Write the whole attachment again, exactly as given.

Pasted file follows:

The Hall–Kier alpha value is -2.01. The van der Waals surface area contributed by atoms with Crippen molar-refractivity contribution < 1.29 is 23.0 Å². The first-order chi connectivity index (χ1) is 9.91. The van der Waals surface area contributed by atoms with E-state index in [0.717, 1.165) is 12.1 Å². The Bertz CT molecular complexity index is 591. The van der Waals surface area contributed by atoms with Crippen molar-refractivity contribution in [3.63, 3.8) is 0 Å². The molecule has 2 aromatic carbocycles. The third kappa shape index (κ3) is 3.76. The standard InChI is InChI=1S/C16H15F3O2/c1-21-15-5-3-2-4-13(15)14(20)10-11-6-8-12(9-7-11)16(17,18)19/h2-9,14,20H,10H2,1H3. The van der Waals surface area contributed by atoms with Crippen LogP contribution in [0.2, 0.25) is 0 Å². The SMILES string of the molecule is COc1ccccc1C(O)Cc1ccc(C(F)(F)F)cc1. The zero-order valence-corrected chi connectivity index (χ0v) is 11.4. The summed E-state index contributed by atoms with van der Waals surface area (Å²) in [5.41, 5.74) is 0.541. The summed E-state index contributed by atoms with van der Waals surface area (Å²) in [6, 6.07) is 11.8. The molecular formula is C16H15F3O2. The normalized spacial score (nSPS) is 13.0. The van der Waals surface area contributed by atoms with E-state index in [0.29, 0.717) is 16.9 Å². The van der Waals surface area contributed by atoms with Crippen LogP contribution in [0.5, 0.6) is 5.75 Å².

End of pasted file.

The Hall–Kier alpha value is -2.01. The van der Waals surface area contributed by atoms with Crippen molar-refractivity contribution < 1.29 is 23.0 Å². The first-order chi connectivity index (χ1) is 9.91. The van der Waals surface area contributed by atoms with E-state index in [0.717, 1.165) is 12.1 Å². The Bertz CT molecular complexity index is 591. The van der Waals surface area contributed by atoms with Crippen molar-refractivity contribution in [3.63, 3.8) is 0 Å². The molecule has 2 aromatic carbocycles. The third kappa shape index (κ3) is 3.76. The standard InChI is InChI=1S/C16H15F3O2/c1-21-15-5-3-2-4-13(15)14(20)10-11-6-8-12(9-7-11)16(17,18)19/h2-9,14,20H,10H2,1H3. The van der Waals surface area contributed by atoms with Crippen LogP contribution in [0.2, 0.25) is 0 Å². The SMILES string of the molecule is COc1ccccc1C(O)Cc1ccc(C(F)(F)F)cc1. The zero-order valence-corrected chi connectivity index (χ0v) is 11.4. The summed E-state index contributed by atoms with van der Waals surface area (Å²) in [5.41, 5.74) is 0.541. The summed E-state index contributed by atoms with van der Waals surface area (Å²) in [6, 6.07) is 11.8. The molecular formula is C16H15F3O2. The normalized spacial score (nSPS) is 13.0. The van der Waals surface area contributed by atoms with E-state index in [0.29, 0.717) is 16.9 Å². The van der Waals surface area contributed by atoms with Crippen LogP contribution in [0.5, 0.6) is 5.75 Å².